my little town
I was walking the dog a couple weeks ago when the title popped into my head for some reason. It's been a while since 1975, and so I decided to see how much I could remember of "My Little Town." I'm sure I must have heard it now and then since the 1970s, but it wasn't a big hit and I haven't spun the Still Crazy After All These Years LP since at least the early 1980s. "If this is a masterfully-wrought song," I thought, "I'll be able to bring back most or all of it," and so I did -- but only the words. The words, because of their inherent emotionalism as well as, I suppose, some random and distant memories they evoked, brought a chill to my neck. It's a beautiful and exquisitely sensitive American landscape, a picture of every boy's life in every small town, drawn by Norman Rockwell with Charles Whitman lurking behind the trees.
For all that, though, parts of the melody escaped me. The contours I pretty much retained, but without a guiding instrument, I was led into some dead ends where I had clearly aimed too high or too low. Once home I picked up a guitar and tried to tamp down the bumpy spots -- "And he used to lean upon me" and "Flying my bike," for instance. Couldn't nail it down, put the guitar away and forgot about it for awhile.
Sometimes when I'm working on a song and hit a wall I sneak away from the notebook and do other things that are related to music and so in some way justified activities, but are really just time-killers delaying my return to the dreaded page. In fact that's why I'm writing on my blog now! Last month I was stuck while songwriting in a hotel room and I suddenly decided to chart "My Little Town" off of youtube. The results are very interesting. The Nashville number system wasn't made for songs like this but I'll include it (omitting compounds and altered bass roots for simplicity) with the chord names below just to buttress a point. Here's the first 1:42 of the song:
In my little town...
Em (ii) Asus A (V)
I grew up believing
D (I) Bm (vi) Am (v)
God keeps His eye on us all
F (bIII) C (bVII) C+ E7 (II) A (V)
And He used to lean upon me as I pledged allegiance to the wall
Bm (vi) E (II) A (V)
Lord I recall, in my little town
A/G# F#m (iii)
Coming home after school
Am (v) D (I) G (IV) E (II) F (III)
Flying my bike past the gates of the factory
Bb (#V) F (III) F+ A7 (V) D (I)
My mom doing the laundry, hangin' our shirts in the dirty breeze
G (IV) D (I)
And after it rains there's a rainbow, and all of the colors are black
A/E (V/II) D (I)
It's not that the colors aren't there
G (IV) Dmaj7 (I) E (II)
It's just imagination they lack
Em (ii) A (V) D (I)
Everything's the same back in my little town.
Hello, Berklee School of Fucking Music! First off, look at the numbers. The system presupposes a stable key center but nothing stays stable for more than several seconds here; calling C flat-7 when it's really -- briefly! -- the new I or at least quasi-tonic, et cetera, makes an absurd hash of the numbers. People (like me) who lean on numbers or at least have them somewhere in mind at all times while composing are thus at a disadvantage in some styles of writing; the system, too ingrained, can be a roadblock. I've always tended to think of popular-music compositions that baffle the number system as veering away from the guitar, as likely having been composed at the piano, but that's not obviously true here; in fact my strong suspicion is that the song was written on a guitar, using two nice tricks that facilitate all this modulating. And by the way, just how much modulating? The key center in "My Little Town" changes 6 times in its first 1:14! Since Barry Beckett's intro takes a little time, that sums to 7 key centers in 49 seconds. (Specifically: E to D ("God keeps"), to C ("lean"), to A ("wall"), to G ("factory"), to F ("laundry"), back to D ("breeze").) It has to be a record. $20 to any intrepid reader who finds a song with as many or more in a shorter span.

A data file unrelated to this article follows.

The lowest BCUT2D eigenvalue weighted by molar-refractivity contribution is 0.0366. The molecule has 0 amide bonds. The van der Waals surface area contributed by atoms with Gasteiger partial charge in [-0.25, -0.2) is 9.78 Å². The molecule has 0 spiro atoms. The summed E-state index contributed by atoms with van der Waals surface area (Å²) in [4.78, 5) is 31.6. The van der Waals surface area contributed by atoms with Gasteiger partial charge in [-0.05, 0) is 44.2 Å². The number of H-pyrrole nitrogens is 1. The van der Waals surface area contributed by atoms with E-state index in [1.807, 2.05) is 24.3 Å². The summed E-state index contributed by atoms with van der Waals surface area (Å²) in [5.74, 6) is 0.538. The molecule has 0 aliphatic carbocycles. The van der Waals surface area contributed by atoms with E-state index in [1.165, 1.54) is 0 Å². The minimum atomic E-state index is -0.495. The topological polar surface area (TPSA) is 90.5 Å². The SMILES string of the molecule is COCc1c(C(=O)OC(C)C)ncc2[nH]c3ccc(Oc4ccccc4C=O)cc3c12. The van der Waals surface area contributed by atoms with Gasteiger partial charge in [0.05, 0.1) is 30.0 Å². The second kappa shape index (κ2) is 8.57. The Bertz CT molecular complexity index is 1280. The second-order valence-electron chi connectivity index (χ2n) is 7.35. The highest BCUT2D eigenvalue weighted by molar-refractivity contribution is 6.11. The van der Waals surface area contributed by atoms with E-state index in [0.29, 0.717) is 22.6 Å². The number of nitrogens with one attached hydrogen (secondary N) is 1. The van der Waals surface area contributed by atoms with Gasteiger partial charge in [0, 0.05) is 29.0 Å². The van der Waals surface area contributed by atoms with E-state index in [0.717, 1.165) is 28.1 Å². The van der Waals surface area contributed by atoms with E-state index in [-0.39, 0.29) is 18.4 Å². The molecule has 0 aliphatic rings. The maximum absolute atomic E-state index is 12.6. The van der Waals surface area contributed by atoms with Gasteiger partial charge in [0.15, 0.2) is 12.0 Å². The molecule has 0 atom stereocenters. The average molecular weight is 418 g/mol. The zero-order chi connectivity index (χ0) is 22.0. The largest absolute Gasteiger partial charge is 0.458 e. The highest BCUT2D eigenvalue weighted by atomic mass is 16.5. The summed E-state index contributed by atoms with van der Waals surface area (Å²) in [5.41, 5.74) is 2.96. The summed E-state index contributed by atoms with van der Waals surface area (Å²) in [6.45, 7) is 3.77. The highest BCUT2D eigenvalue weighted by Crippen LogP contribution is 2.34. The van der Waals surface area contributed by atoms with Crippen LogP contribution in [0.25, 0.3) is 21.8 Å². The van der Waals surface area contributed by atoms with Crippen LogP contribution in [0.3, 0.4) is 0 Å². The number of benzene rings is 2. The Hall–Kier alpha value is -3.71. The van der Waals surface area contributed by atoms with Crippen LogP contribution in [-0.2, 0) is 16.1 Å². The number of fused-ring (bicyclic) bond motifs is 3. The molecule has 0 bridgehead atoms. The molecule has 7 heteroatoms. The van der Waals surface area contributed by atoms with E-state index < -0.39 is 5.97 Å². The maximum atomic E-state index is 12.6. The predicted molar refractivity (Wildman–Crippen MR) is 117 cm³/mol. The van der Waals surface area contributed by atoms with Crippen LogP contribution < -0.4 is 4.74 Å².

One of the tricks I'm referring to is easy -- changing a major I to a minor that becomes the supertonic or ii of the new key (formerly bVII, now I). That's exemplified in the first mod: piano chord on E; vocal "in my little town; piano chord E-minor; we're off to the new key of D. The other trick is extremely fantastic and not nearly as often used. ($9 to any reader who....) This is modulating I to VI via the augmented-fifth over the first of the keys. We're in C at the "lean upon me" lyric. Now the G# is added to the C to augment the 5th. At this point the chord is composed of three tones: E, G#, and C. Do you see the genius here? We are a hair's breadth away -- a half-step, which in western music is a hair -- from an E triad (E, G#, B). E serves as the V to the A, and voila, we're now in A. (Making the E an E7 is only slightly less subtle, and the whole-step and half-step parallel shift are crazy-beautiful.)
The above is less than half the song in length but is the section that delivers the point, and the point is -- where is the popular music of similar complexity and harmonic ambition these days? I resist these old-man outbursts and try to recognize them as a perspectival limitation, almost a neurological flaw...but in the case of elaborate harmony invention I think a lot has been lost in the sphere of -- let me stress -- commercial popular music. As the above illustrates, the era from Revolver to punk music might have been if anything more harmonically adventurous than the Great American Songbook era. With Paul Simon, Paul McCartney, and Brian Wilson at the wheel, a lot of radio music in the late 1960s started sounding less like rhythm changes and the blues and more like symphonies. Then it stopped.
I really should get back to my writing now. More on "My Little Town" in a day or two. As usual any terminological clunkers or blind-spots in my reaches for a technically precise language are attributable to my complete lack of formal education, and I welcome corrections.